Fig 3: CBR for Black Cotton Soil With 10% Of Sisal Fibre

    • BC soil and 15% of sisal fibre jumbled with 2%, 4%, 6%, 8%, 10% & 12% of water and obtained below graph shows CBR % for unsoaked BC soil + sisal fibre whose values is 3.79% & BC soil + sisal fibre soaked for 4 days is 3.13%

      Fig 4: CBR for BC Soil With 15% of Sisal Fibre

    • Expansive soil and 20% of sisal fibre combined with 2%, 4%, 6%, 8%, 10% & 12% of water and obtained below graph shows CBR % for unsoaked BC soil + sisal fibre whose values is 4.62% & BC soil + sisal fibre soaked for 4 days is 3.20%.

      Fig 5: CBR For BC Soil With 20% Of Sisal Fiber Table: 4 CBR Calculation of Black Cotton Soil & Jute Fiber

      Sl No.

      Description

      CBR %

      Unsoaked

      Soaked For 4 Days

      1.

      BC + 5% Of Jute Fibre

      2.99

      1.89

      2.

      BC + 10% Of Jute Fibre

      3.28

      2.11

      3.

      BC + 15% Of Jute Fibre

      3.57

      2.33

      4.

      BC + 20% Of Jute Fibre

      4.16

      2.99

    • Black cotton soil and 5% of jute fibre mixed with 2%, 4%, 6%, 8%, 10% & 12% of water and obtained below graph shows CBR % for unsoaked BC soil + jute fibre whose values is 2.99% & BC soil + jute fibre soaked for 4 days is 1.89%

      Fig 1: CBR of BC Soil With 5% of Jute Fibre

    • BC soil and 10% of jute fibre blended with 2%, 4%, 6%, 8%, 10% & 12% of water and obtained below graph

      shows CBR % for unsoaked BC soil + jute fibre whose values is 3.28% & BC soil + jute fibre soaked for 4 days is 2.11%

      Fig 2: CBR of BC Soil With 10% of Jute Fibre

    • Expansive soil and 15% of jute fibre combined with 2%, 4%, 6%, 8%, 10% & 12% of water and obtained below graph shows CBR % for unsoaked BC soil + jute fibre whose values is 3.57% & BC soil + jute fibre soaked for 4 days is 2.33%.

      Fig 4: CBR For Black Cotton Soil With 15% Of Jute Fibre

    • Soil sample and 20% of jute fibre together combined 2

    %, 4%, 6%, 8%, 10% & 12% of water and obtained below graph shows CBR % for unsoaked BCsoil + jute fibre whose values is 4.16% & BC soil + jute fibre soaked for 4 days is 2.99%.

    Fig 5: CBR for Black Cotton Soil With 20% of Jute Fibre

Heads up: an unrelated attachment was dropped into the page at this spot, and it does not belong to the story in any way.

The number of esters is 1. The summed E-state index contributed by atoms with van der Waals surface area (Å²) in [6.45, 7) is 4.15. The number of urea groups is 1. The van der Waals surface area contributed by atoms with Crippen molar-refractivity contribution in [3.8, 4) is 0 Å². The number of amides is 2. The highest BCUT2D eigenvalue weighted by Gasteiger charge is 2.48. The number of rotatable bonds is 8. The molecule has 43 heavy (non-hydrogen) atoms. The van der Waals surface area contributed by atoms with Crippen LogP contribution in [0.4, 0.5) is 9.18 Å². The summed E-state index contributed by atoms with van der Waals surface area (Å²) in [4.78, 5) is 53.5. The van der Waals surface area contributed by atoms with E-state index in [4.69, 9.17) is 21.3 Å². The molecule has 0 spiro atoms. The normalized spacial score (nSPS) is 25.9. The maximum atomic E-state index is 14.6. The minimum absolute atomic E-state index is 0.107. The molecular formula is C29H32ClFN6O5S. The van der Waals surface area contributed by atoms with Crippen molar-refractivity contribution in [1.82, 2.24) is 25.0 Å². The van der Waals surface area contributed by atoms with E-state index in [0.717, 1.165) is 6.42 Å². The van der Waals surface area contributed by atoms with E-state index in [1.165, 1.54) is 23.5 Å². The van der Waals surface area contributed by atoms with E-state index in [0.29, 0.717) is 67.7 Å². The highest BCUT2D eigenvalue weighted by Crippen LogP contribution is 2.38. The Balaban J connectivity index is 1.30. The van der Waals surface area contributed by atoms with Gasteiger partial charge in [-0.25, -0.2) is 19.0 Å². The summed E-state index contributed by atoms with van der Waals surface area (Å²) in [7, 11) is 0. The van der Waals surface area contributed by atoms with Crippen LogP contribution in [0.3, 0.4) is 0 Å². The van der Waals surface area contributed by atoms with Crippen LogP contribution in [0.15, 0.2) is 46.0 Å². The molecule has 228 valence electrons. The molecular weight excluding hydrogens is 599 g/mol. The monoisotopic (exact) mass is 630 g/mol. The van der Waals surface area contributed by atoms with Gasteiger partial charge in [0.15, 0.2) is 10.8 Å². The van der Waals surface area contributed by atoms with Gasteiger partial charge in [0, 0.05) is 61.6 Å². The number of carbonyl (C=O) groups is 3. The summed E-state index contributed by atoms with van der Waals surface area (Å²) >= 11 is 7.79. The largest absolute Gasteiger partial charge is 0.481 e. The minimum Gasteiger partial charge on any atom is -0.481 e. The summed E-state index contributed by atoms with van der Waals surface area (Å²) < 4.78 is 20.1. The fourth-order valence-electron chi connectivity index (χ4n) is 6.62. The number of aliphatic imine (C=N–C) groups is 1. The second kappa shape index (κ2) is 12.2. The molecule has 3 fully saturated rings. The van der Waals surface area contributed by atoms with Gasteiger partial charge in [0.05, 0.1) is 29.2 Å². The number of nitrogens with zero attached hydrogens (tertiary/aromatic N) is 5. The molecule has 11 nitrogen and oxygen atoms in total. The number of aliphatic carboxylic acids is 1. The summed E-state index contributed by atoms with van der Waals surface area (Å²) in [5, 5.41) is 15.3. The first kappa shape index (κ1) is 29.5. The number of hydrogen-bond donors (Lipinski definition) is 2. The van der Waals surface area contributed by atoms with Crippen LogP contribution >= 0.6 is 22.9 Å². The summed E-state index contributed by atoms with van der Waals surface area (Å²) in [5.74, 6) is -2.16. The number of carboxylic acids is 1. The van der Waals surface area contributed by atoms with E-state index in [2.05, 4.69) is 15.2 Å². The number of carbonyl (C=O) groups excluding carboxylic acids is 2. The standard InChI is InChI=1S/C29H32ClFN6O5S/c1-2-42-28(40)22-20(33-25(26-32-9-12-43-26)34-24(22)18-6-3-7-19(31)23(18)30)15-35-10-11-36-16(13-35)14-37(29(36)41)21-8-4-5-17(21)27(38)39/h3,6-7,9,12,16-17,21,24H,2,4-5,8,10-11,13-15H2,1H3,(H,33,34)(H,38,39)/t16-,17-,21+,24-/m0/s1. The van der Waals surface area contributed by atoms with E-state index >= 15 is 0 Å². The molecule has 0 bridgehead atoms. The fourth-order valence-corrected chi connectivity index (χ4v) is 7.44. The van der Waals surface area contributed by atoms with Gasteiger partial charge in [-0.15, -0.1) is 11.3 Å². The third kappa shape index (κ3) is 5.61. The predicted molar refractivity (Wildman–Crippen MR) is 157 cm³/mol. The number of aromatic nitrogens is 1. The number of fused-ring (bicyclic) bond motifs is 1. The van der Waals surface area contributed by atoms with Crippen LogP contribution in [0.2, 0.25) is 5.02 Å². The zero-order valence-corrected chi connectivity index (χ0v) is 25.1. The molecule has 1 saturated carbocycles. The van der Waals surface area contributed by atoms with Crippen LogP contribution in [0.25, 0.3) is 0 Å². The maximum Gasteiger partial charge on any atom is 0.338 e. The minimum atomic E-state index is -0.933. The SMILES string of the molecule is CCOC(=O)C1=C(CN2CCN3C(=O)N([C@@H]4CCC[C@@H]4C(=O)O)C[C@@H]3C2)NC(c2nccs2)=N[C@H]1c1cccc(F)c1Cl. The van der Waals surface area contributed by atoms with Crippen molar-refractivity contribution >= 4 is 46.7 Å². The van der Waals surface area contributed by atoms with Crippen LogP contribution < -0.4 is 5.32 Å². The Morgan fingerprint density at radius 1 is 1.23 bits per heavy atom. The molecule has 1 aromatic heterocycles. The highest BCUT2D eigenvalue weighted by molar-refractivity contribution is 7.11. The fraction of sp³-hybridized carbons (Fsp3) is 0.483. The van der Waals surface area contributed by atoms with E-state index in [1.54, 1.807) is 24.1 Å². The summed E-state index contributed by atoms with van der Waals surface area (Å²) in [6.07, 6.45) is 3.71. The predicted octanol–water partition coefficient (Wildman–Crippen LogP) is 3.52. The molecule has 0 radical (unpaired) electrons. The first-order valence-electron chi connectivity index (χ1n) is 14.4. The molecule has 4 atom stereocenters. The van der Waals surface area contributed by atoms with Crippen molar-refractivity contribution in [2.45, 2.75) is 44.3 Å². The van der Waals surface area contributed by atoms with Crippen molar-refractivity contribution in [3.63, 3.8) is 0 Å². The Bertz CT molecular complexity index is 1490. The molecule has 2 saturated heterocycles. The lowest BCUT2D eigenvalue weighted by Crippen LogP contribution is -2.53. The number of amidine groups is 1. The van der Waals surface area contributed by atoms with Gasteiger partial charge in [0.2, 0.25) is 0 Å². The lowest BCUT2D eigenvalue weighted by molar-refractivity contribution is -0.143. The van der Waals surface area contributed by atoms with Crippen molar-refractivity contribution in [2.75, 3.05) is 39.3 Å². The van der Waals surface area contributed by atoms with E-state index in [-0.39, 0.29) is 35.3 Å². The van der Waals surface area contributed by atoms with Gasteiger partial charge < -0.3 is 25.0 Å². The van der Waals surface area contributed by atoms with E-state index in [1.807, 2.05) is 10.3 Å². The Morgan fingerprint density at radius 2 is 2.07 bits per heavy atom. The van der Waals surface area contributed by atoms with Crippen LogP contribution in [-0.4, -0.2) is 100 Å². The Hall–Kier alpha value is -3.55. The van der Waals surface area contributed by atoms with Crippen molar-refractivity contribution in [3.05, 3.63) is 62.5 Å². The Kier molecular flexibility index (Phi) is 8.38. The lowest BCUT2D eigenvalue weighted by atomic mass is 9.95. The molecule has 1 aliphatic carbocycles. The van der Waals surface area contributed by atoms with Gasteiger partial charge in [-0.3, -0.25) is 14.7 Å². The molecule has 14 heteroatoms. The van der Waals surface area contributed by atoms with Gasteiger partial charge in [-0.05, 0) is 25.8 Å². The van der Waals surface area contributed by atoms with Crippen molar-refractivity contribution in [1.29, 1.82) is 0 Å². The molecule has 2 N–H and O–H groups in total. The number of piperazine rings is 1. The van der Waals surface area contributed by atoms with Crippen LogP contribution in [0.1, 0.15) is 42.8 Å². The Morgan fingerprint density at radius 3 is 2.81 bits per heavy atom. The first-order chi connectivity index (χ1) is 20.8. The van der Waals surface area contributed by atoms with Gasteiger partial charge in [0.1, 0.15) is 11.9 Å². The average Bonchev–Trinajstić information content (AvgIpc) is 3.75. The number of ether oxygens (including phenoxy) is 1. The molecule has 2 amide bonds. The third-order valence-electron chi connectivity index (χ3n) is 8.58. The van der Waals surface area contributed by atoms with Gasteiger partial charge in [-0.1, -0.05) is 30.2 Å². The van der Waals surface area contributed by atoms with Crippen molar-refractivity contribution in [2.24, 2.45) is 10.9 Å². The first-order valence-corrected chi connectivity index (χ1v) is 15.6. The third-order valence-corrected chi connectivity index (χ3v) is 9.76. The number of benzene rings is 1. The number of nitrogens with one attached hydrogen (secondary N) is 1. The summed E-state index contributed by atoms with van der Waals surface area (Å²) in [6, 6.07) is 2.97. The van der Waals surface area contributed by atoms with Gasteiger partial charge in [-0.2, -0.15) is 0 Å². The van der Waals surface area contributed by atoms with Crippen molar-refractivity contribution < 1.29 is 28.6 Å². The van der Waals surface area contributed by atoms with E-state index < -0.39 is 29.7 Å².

The below Graph is plotted for CBR optimum values for sisal and jute fibre.

    • Sisal Fiber: Unsoaked = 4.62% & Soaked = 3.20%

    • Jute Fibre: Unsoaked =4.16% & Soaked = 2.99%.

    Fig 6: CBR % for Optimum Values for Sisal Fibre & Jute Fiber.

    Below figure represents graph of Black cotton soil + sisal fibre

    + jute fibre compacted together which gives CBR % for unsoaked as 4.25% and soaked as 3.64%.

    Fig 7: CBR% of BC+Sisal Fibre + Jute Fiber

  5. CONCLUSIONS

To improve the weak subgrade soil researchers have done many tests by using different fibers which are eco-friendly. In the present work sisal fibre and jute fibre are used as admixtures. In this current work we have made endeavor to know the joined impact of sisal fibre and jute fibre on strength of BC soil

The accompanying conclusion can be drawn based on the current work:

  • The experiment is conducted on expansive soil which is brought from kadiyal village; the BC soil is replaced by with certain varying amount of sisal fibre and jute fibre in order to increase strength & characteristics of soil.

  • From SPT (compaction), when various percentages of admixtures are mixed with BC soil, the obtained optimum dry density as 1.85gm/cc and optimum moisture content as 23.78% at 6% of sisal fibre.

  • Various % of jute fibre is blended with black cotton soil; it is noticed that highest dry density is obtained at 1.74gm/cc and moisture content at 24.22% at 6% of jute fibre.

  • Together compaction of sisal fibre, jute fibre and black cotton soil, the obtained MDD is 1.87g/cc and OMC as 24.33% at 6% of sisal fibre and jute fibre.

  • Hence, from obtained results it is forth obvious that adding both the fibres to BC soil has improved the density on soil.

  • From CBR test is performed with expansive soil with varying % of sisal fibre and the result obtained are for unsoaked as 4.62% and soaked as 3.20% at 20% of sisal fibre.

  • The varying % of fibre is added in BC soil which results in unsoaked value as 4.16% and soaked value as 2.99% at 20% of jute fibre.

  • By adding BC soil, sisal fibre and jute fibre compacted together the obtained CBR %, for unsoaked sample is 4.25% and soaked sample is 3.64% at 20%.

  • From the results obtained it is concluded that by adding admixtures i.e.; sisal fibre and jute fibre the soil strength is increased as compared to alone BC soil.

  • By improving the attributes of expansive soil by adding sisal fibre and jute fibre which helps in increasing load bearing capacity and soil shear strength without any hazardous effect to nature.

REFERENCES

  1. Asheesh Kumar and Anshuman Srivastava (2017), Preparation and mechanical properties of jute fibre reinforced epoxy composites, Ind Eng. Manage 6: 234.

  2. Chaosheng Tang, Bin Shi, Wei Gao, Fengjun. Chen, Yi Cai-March (2019), Behaviour of short propylene fibre reinforced cement stabilised clayey soil, Geotextiles and Geomembranes, 25(3), pp.194- 202.

  3. P. Rajendra Kumar and P.Archana (2017), Effect of CBR of black cotton soil reinforced with recron fibre, Imperial Journal of Interdisciplinary Research (IJIR) Vol-3, Issue-2,ISSN: 2454-1362.

  4. Sahin Zaimoglu and Temel Yetimoglu-Oct (2011), Strength behavior of fine grained soil reinforced with randomly distributed polypropylene fibers, Geotech Geol Eng (2012) 30:19720.

  5. Sharanakumar, Dr.Vageesha S Mathada -August (2018), Stabilization of black cotton soil using sisal fibre, International Research Journal of Engineering and Technology, ISSN: 2395-0056.